Current vintages of biodynamic certified wines grown by Vino Farms

2022 Avivo Wines, Ledbetter Family Lodi White Wine (100% Vermentino; $24)

The front label of this Clements Hills-Lodi white wine boldly notates that it is "regeneratively farmed." The back label adds, "We look to the grapes' native microbiology for fermentation [meaning, the wine is entirely native yeast fermented], and rest the wine in neutral oak barrels." 

As Evers explained to our group of visiting journalisits, "When you farm conventionally, the first casualty in a vineyard is its microbiology⏤particularly, the diverse population of yeasts living in the soil and on the plants... When you farm regeneratively, the microbiology of a vineyard comes roaring back and has a direct impact on the quality of the wine."

If anything, the persistent quality of this dry white is its fragrant, floral, stony and crunchy pear-like fruit profile more than apparent in the nose as well as in its long and light-medium bodied presence on the palate (the label reads 12.3% ABV). Terrific quality for a wine that sells for less than $20 in many markets.

2023 Monte Rio Cellars, "The Bench" Clements Hills Vermentino ($24)

Out on a bluff overlooking The Bench Vineyard, nestled along Lodi's Mokelumne River, where his Vermentino is farmed, Ledbetter also poured this variant of the varietal, a completely different take on Vermentino To begin with, Monte Rio's is 100% native yeast skin-fermented (whereas the Avivo Vermentino is fermented from whole cluster pressed juice, in the fashion of well over 99% of California white wines), which gives the wine a transparent orange tint as well as a more intense, spiced fragrance, suggesting clove-punctured orange rinds and more citrusy fruit.

The varietal's intrinsic minerality is felt on the palate, which is crisp and silk textured, carried by an easy going light-medium body (barely 12.0% ABV). Very clean, very refreshing, nicely done.

2023 Pax Winery, The Bench Vineyard Clements Hills-Lodi Vermentino ($34)

Like the Avivo Vermentino, Pax's iteration of The Bench Vineyard Vermentino is whole cluster pressed and native yeast fermented. Unlike Avivo's, this light, crisp dry white wine sports a more strongly minerally, downright earthy aromatic profile, with a briny as well as lemony crisp edginess predominant on the palate (12.0% ABV)—adding up to more of the wild or "funky" character associated with many of today's wines described as "natural," definitely appealing to consumers with a yen for unconventional tastes.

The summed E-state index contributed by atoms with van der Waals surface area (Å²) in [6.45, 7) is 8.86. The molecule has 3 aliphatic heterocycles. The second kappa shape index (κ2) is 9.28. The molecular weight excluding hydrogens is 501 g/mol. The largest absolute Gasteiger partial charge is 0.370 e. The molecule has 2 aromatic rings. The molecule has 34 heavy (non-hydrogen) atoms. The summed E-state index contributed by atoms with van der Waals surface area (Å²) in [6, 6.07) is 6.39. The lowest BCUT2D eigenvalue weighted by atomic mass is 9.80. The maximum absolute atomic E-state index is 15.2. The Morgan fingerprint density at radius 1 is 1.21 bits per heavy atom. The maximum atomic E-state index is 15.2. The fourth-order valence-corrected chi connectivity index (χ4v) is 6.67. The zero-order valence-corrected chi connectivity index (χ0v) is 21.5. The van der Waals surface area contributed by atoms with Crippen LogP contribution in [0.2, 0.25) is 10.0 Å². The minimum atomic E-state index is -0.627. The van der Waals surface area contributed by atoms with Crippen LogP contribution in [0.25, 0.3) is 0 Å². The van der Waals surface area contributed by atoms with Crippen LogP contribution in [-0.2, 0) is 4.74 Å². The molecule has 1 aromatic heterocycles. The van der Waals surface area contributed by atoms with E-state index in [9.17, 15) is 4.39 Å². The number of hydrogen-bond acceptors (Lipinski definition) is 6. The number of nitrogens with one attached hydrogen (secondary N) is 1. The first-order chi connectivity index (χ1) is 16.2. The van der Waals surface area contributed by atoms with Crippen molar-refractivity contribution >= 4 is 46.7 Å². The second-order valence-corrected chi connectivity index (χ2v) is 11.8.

2023 Avivo Wines, Ledbetter Family Lodi Rosé (Sangiovese; $24)

Although this pale orange tinted dry wine is vinified primarily from a saignée (i.e., juice pressed from fermenting red wine) of Sangiovese grapes biodynamically farmed in the Ledbetter family's River's Edge Vineyard, it retains all the delicacy (just 12.8% ABV) and delineation of fruit typifying rosés fermented entirely from grapes pressed just to produce a dry rosé. The nose is fragrant and flower petal-like, suggesting red berry tea; the palate feel, fine, crisp, silky, fresh and buoyantly accented by a mild tartness.

The Ledbetter family (Craig, Chas and Suzanne) hand-harvesting 2020 Sangiovese at night in River's Edge Vineyard.

2021 Avivo Wines, Ledbetter Family Lodi Red Wine (Sangiovese; $24)

This east side Mokelumne River-Lodi block of Sangiovese⏤originally planted by the Ledbetters in 1995 for Robert Mondavi Winery's long discontinued La Famiglia label⏤now produces tiny clusters of this Tuscan grape, yielding flowery reds with compellingly rosebud-like spice nuances. The palate feel of this native yeast fermented red is zesty yet finely textured, with a silkiness belying the label's stated 14.2% ABV.

2023 Monte Rio Cellars, "River's Edge" Clements Hills-Lodi Sangiovese ($25)

There is a slightly wilder, more herbaceous, vaguely animal-like (like the scent of rosemary rubbed between the fingers) edginess to the red berry/cherry fragrance of this native yeast, neutral barrel aged rendering of River's Edge Vineyard Sangiovese. On the palate, the herbiness becomes spicier, the red berry profile lifted by markedly lively acidity and pervasive sense of lightness (just 12.5% ABV)⏤sensory qualities that, according to the winery website, positively scream "spaghetti and meatballs!"

2022 Pax Winery, The Bench Vineyard Clements Hills-Lodi Syrah ($46)

Unlike the Sangiovese-based Monte Rio and Avivo reds sourced from Vino Farms, this pure Syrah reaches for ultra-premium handcrafted skies, with a price point reflecting that aspiration. It succeeds in every way: Starting with a vivid purplish ruby color and an explosively multifaceted nose of spices (cracked sweet peppercorn and fenneled sausage), olives, and violet-like floral perfumes. Here, the contemporary style, native yeast, low intervention approach to winemaking accentuates the natural qualities of the varietal, and true sense of this sun-soaked appellation, all the more.

On the palate, the wine is rich, velvety, mouth-filling, yet surprisingly lithe and nimble (a restrained 13.0% ABV); the layering of flavors unimpeded by wood (6 months in 500-liter French oak puncheons). The winery recommends braised short ribs or lamb tagine (it's exotic enough for the latter!), describing it, simply, as "classic Syrah." Indubitably

This past May 15 at Vino Farms' The Bench Vineyard: Wine Enthusiast editors (from left, Anna-Christina Cabrales, Sara Ventiera, Anthony Eyzaguirre and Tonya Pitts with Avivo's Ridge Evers and Vino Farms' Courtney Lyons and Craig Ledbetter.



Lodi Wine Visitor Center
2545 West Turner Road Lodi, CA 95242
Open: Daily 10:00am-5:00pm

Lodi Winegrape Commission
2545 West Turner Road, Lodi, CA 95242
Open: Monday-Friday 8:00am-5:00pm

Have a question? Complete our contact form.